“I saw him during the celebrations and he asked me to come and meet him. He asked me to chair a group who were developing policy around sport and it went from there.

“1984 was huge in terms of my own life and then I went on to the States to have a career for another 10 years after that but when all that ended, in my own mind I probably left it behind and moved on to the next stage of my career which is this.

“That then takes over your life and it does. You’re focused on it and want to do the best you can. You want the best people around you who can guide you and help you and support you.

“You want to make sure your team is enthusiastic and passionate as yourself and we have that here. You’re trying to build a strong organisation. It takes all my focus, all my passion and I still love it. I absolutely love what I do and I’ve forgotten about my own career and after this chapter I’m sure there will be something else.”

For now, Treacy’s focus is on 2017 and what is around the corner for Sport Ireland. While he admits this is definitely his last Olympic cycle at the helm, there is no lack of determination to leave the job and organisation in the best condition he can.

John Treacy, Patrick O'Donovan and James Galvin With Minister Patrick O'Donovan and CEO of Federation of Irish Sport James Galvin. Source: James Crombie/INPHO

For him, that would be the ultimate legacy.

“It’s great for Ireland as a small country to produce what we produce,” he adds. “We have all these sports people at the highest level and it’s fantastic that there’s government support for them and the governing bodies can produce the calibre of athletes we produce.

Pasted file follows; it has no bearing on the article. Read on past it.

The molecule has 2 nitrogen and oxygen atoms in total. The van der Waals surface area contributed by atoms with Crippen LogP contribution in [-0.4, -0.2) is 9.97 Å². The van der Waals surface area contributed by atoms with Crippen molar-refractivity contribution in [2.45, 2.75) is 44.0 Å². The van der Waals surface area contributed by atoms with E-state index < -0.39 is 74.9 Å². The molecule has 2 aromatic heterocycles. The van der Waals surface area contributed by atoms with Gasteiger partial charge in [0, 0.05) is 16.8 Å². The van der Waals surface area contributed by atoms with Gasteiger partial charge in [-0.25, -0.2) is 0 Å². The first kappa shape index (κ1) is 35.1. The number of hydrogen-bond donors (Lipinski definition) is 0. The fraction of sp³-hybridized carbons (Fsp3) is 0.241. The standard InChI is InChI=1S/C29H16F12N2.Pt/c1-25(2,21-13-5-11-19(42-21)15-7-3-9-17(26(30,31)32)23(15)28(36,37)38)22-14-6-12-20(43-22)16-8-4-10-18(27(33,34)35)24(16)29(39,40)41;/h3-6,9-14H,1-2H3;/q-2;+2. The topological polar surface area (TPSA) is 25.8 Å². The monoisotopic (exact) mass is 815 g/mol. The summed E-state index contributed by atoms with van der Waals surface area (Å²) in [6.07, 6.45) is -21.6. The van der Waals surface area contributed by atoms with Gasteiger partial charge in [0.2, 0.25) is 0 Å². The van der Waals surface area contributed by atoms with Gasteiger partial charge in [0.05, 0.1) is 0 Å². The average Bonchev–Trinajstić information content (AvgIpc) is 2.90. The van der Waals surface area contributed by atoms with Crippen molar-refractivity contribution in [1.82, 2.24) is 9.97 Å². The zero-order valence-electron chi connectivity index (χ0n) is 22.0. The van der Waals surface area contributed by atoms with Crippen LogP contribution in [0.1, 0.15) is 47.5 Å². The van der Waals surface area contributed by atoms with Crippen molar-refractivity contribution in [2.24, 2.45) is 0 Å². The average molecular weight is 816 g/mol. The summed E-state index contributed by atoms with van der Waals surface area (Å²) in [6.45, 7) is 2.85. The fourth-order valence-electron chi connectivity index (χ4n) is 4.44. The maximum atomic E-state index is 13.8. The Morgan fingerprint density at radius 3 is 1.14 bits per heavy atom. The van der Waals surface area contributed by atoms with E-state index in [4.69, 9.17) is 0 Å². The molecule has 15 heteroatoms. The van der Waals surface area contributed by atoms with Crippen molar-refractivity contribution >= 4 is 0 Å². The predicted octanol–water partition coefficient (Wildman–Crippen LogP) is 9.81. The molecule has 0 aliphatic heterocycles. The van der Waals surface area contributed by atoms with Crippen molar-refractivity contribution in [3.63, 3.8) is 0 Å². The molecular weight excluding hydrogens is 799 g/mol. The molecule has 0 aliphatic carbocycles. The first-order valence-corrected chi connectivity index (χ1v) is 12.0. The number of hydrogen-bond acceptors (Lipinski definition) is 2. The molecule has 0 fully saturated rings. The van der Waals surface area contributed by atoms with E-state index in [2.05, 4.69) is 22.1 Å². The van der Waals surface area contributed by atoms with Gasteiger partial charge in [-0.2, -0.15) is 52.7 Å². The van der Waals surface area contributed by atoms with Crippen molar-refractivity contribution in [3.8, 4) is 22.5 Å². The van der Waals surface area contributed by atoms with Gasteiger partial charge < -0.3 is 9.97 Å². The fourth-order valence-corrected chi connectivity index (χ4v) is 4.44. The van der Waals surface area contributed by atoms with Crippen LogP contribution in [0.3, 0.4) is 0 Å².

“But we never want to stand still. The developments out here [National Sports Campus] have been phenomenal and I want to kick on with the next phase now. I want over the next four years to finish the various pieces of the master plan for the Campus. That would be phase two, probably accommodation for athletes and the addition of a Velodrome.
“I think when it comes to High Performance it’s us going off to an Olympic Games with hopes of medalling in four or five sports and that would be real progress. That’s what I want to see; the High Performance system producing top eights and medals in Tokyo.

“But at a rudimentary level, I want to change culture around participation and sport. It has to become part of more people’s lives. Everyone in Government is working together to give people the easy choice in life whether it’s walking or cycle ways.

“It may take a culture shift over 10-15 years but I’d like to see it. Everyone in Ireland realises they need to go out and exercise and realise we can do it together and it can be fin. That’s important and if we can get to that stage it would be some achievement.

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Ryan Bailey